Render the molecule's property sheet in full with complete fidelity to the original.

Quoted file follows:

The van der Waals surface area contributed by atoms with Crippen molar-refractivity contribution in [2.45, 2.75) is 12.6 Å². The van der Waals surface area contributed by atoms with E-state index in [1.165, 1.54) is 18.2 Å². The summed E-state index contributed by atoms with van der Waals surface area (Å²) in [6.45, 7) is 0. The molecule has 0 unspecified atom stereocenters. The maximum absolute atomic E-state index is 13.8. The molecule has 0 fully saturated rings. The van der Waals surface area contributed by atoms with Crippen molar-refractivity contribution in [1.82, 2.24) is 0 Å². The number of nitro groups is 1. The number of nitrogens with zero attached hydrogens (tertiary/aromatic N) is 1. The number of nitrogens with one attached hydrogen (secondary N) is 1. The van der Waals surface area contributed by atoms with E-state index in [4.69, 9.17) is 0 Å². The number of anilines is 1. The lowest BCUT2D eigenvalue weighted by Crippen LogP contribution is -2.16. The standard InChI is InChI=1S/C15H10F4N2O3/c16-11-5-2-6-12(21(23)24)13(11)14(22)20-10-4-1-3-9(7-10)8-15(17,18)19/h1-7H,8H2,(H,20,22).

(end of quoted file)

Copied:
The van der Waals surface area contributed by atoms with Crippen molar-refractivity contribution in [2.45, 2.75) is 12.6 Å². The van der Waals surface area contributed by atoms with E-state index in [1.165, 1.54) is 18.2 Å². The summed E-state index contributed by atoms with van der Waals surface area (Å²) in [6.45, 7) is 0. The molecule has 0 unspecified atom stereocenters. The maximum absolute atomic E-state index is 13.8. The molecule has 0 fully saturated rings. The van der Waals surface area contributed by atoms with Crippen molar-refractivity contribution in [1.82, 2.24) is 0 Å². The number of nitro groups is 1. The number of nitrogens with zero attached hydrogens (tertiary/aromatic N) is 1. The number of nitrogens with one attached hydrogen (secondary N) is 1. The van der Waals surface area contributed by atoms with E-state index in [4.69, 9.17) is 0 Å². The number of anilines is 1. The lowest BCUT2D eigenvalue weighted by Crippen LogP contribution is -2.16. The standard InChI is InChI=1S/C15H10F4N2O3/c16-11-5-2-6-12(21(23)24)13(11)14(22)20-10-4-1-3-9(7-10)8-15(17,18)19/h1-7H,8H2,(H,20,22).